When an institution first is approved to participate in the federal financial aid programs, the Department assigns it a unique six-digit Office of Postsecondary Education Identification number (OPE ID). This OPE ID includes the institution’s main campus and any additional locations the Department associates with that main campus. From the Department’s perspective, the “institution” and the OPE ID are one in the same.
For many institutions, all locations — and all programs — fall within a single OPE ID. However, on occasion, and for various reasons, a single “institution” may include more than one OPE ID. For example, if a large university merged with an existing local college, the college ostensibly could retain its own OPE ID after the transaction. In such an instance, the Department would continue to view the university and the college as distinct “institutions,” even if the public viewed them as a unified postsecondary entity. When calculating D/E rates, the Department would calculate separate rates for the university’s programs and the college’s programs, respectively.
It also can be the case that institutions considered completely unrelated by the public are, in fact, part of a single OPE ID. For example, assume the same large university acquired a small, well-known college of education located in a different state, and all agreed that the college would retain its name and much of its autonomy. If, as part of the transaction, the college’s own OPE ID was dissolved and it was joined to the OPE ID of the large university, the Department would deem them a single institution, without regard to whether the public was aware of their affiliation.
With these concepts in mind, the first step in calculating your D/E rates is to identify your OPE ID, and to ensure that you know the universe of locations (e.g., main, branch, satellite, extension, etc.) and programs included within the scope of the OPE ID.
Step Two: Identify your “GE Programs”
Once you have confirmed the scope of your institution (i.e., your OPE ID), you’ll need to identify each “GE program” for which you are projecting D/E rates. Once again, this step, like the previous one, can be deceptively complex, as the Department’s view of a “program” may differ from your own. When calculating rates, the Department defines a “GE program” as a Title IV-eligible program identified by a combination of (1) OPE ID, (2) six-digit CIP code, and (3) credential level. 34 C.F.R. 668.402 (Gainful employment program (GE program)).
For purposes of this analysis, we are assuming that you are calculating GE accountability rates for a single OPE ID. Thus, from a regulatory perspective, the Department views all of your programs as being part of, and offered by, a single institution. As a consequence, the only two factors distinguishing one GE program from another within your OPE ID are the credential level and the six-digit CIP code.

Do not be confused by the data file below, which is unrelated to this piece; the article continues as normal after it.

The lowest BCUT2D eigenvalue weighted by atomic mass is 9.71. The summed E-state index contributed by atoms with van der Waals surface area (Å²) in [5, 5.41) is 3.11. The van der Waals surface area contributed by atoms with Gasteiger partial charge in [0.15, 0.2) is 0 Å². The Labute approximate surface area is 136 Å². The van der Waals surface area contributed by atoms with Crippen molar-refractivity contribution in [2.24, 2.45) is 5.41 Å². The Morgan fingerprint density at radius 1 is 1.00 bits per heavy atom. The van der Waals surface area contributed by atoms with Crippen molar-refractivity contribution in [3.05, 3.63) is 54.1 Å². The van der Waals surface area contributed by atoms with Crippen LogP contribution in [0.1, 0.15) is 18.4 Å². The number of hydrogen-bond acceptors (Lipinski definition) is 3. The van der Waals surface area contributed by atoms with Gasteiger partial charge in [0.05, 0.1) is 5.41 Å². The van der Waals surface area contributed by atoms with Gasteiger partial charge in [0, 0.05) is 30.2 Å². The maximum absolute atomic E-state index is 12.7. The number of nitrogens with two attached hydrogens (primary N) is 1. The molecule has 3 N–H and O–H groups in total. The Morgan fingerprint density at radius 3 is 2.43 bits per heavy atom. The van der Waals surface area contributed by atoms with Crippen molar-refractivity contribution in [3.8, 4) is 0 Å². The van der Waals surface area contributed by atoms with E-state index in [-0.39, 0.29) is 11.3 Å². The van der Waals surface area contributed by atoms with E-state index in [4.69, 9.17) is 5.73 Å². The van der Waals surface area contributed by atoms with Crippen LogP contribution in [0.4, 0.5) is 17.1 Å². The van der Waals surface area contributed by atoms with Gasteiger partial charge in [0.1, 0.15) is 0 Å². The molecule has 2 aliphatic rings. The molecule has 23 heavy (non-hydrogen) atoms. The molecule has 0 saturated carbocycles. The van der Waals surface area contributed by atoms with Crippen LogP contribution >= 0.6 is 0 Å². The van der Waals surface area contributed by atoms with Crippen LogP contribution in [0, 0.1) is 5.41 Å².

The Department identifies the following eight credential levels for purposes of the GE analysis:
- undergraduate certificate or diploma
- associate degree
- bachelor’s degree
- post baccalaureate certificate
- graduate certificate (including a postgraduate certificate)
- master’s degree
- doctoral degree
- first professional degree (e.g., MD, DDS, JD)
Source: 34 C.F.R. 668.402 (Credential level)
If your institution offers more than one program at a single credential level (e.g., multiple graduate certificate programs), you will need to examine the six-digit CIP Code for each program within the credential level.
If each program you offer within a given credential level has a unique CIP Code, then the Department, like the institution, will view each program as distinct. However, if within a single credential level your institution offers two or more programs with the same CIP Code, when calculating your GE accountability rates, the programs with identical CIP codes will need to be consolidated.
Indeed, neither the name of the program, nor the location where it is offered, is relevant to the Department. Thus, an institution could be required to combine its two graduate certificate programs even if they have separate names and they are offered at completely different locations. Again, if they are offered within the same OPE ID, and share the same credential level and six-digit CIP Code, the Department considers them to be a single GE program and requires that they be consolidated when calculating D/E rates.
Our next post will resume with Step Three: Determine which GE students to include in your cohort.